Star Is Born, A: Can Lady Gaga Act? Yes, She Can

A Star is Born, which represents Bradley Cooper’s impressive directing debut, world premiered at the 2018 Venice Film Fest. This is the third remake of the 1937 film, produced by David O. Selznick and directed by William Wellman, which starred Fredric March and Janet Gaynor in Oscar-nominated roles; both March and Gaynor were already Oscar-winners by that time.

George Cukor directed a second version, a dramatic musical, in 1954, starring Judy Garland in her most fully realized-(Oscar nominated) performance and the incomparable James Mason, a film that garnered many Oscar nods, but won none; the upset Best Actress winner was Grace Kelly for The Country Girl.

Then in 1976, Frank Pierson changed the locale to the music world, and offered good roles for Kris Kristofferson and Barbra Streisand (also serving as co-producer).

All three version were Oscar nominated and commercial hits at the box-office, and the same fate awaits Cooper’s “new” version.

And now, 42 years later, comes the fourth version, which, at one point, was going to be directed by Clint Eastwood with Beyonce in the lead.  The “new” Star Is Born is so dramatically compelling and so smoothly and elegantly directed that Cooper may be a natural-born filmmaker; it doesn’t feel like first effort. Why is it not in competition?  Was it the choice of the festival or the studio’s (Warner)?

The best element of this picture is the powerful performances of Cooper and Lady Gaga, and more importantly, the strong chemistry between them, the dynamite energy in their interactions and joint singing.  So to answer my initial question?  Lady Gaga Can Act!  And she acts very well—after all it’s not easy to step into the shoes worn by Janet Gaynor, Judy Garland, and Barbra Streisand.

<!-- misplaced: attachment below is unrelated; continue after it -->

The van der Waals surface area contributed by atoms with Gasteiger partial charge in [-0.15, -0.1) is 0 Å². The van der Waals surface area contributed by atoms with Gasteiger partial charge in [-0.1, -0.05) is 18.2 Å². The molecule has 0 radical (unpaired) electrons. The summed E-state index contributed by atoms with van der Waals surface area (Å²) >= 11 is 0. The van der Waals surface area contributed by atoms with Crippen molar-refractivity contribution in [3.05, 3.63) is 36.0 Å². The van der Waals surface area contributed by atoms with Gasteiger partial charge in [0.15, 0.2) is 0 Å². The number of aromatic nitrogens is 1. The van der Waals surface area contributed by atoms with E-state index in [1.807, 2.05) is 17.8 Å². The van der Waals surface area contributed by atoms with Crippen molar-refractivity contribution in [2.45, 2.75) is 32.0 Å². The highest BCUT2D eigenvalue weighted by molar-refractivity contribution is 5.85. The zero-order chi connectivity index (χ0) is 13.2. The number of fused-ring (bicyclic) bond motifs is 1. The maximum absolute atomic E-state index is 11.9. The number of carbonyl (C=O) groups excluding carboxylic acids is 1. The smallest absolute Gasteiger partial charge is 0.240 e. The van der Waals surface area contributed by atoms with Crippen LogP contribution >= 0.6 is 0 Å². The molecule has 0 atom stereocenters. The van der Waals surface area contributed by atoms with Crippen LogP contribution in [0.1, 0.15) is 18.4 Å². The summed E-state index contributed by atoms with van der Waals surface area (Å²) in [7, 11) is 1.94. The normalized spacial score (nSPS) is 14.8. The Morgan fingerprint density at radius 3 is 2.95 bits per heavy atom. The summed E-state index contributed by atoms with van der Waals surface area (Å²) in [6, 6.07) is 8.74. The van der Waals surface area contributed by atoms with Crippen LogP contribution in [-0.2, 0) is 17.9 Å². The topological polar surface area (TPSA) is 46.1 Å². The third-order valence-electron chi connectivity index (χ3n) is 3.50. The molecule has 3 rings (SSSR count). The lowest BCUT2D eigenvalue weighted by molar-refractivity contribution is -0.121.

Lady Gaga has big—tremendous—voice, and when she sings, she channels her character’s feelings at that particular moment in the story into the rendition of songs, which she wrote, and which are far better than the music in the 1976 picture.

The fears of Lady Gaga, until now known mostly for her Golden Globe winning part in TV’s American Horror Story, were rooted in her limited acting experience on the big screen: “It’s very vulnerable, because you see everything, your face and your body are so big, larger than life, and it’s different from watching myself on the small screen. It was overwhelming and emotional.” She credits Cooper for her performance: “I just feel incredibly grateful, because I have such an incredible companion, director, and actor.  From the moment the film starts, it’s clear that he’s a rock star and the real deal.  We both felt that in the movie’s first ten minutes, the audience needs to buy into the fact that he is a musician and I am an actress. It has to happen in the first scene for the movie to work.”

She fondly recalls how she was rejected in auditions because of her “strange” appearance and nose, and how she decided—just like Streisand (who also has long nose) not to change it. But now she has come to terms with her looks: “I am happy with my nose, and more confident as a woman. As a child, I was much more insecure about my nose. I come from Italian immigrant family and I looked very different than the girls in school–blonde, blue eyes, perfect symmetrical faces. But as I got older, I grew to appreciate and be proud of my heritage.”

What caused her renewed self-assurance: “It’s all Bradley, who challenged me to take my makeup off and to have my natural color hair.  It was essential for me to really feel like I became my character. Dying my hair long before the shoot was crucial to get into the rhythm of my character. I never told anyone this, but some record executives suggested that I get a nose job before putting out my first album, and I defiantly didn’t do that!”

This article first appeared in the Italian magazine, Ciak, published daily in the Venice Film Fest.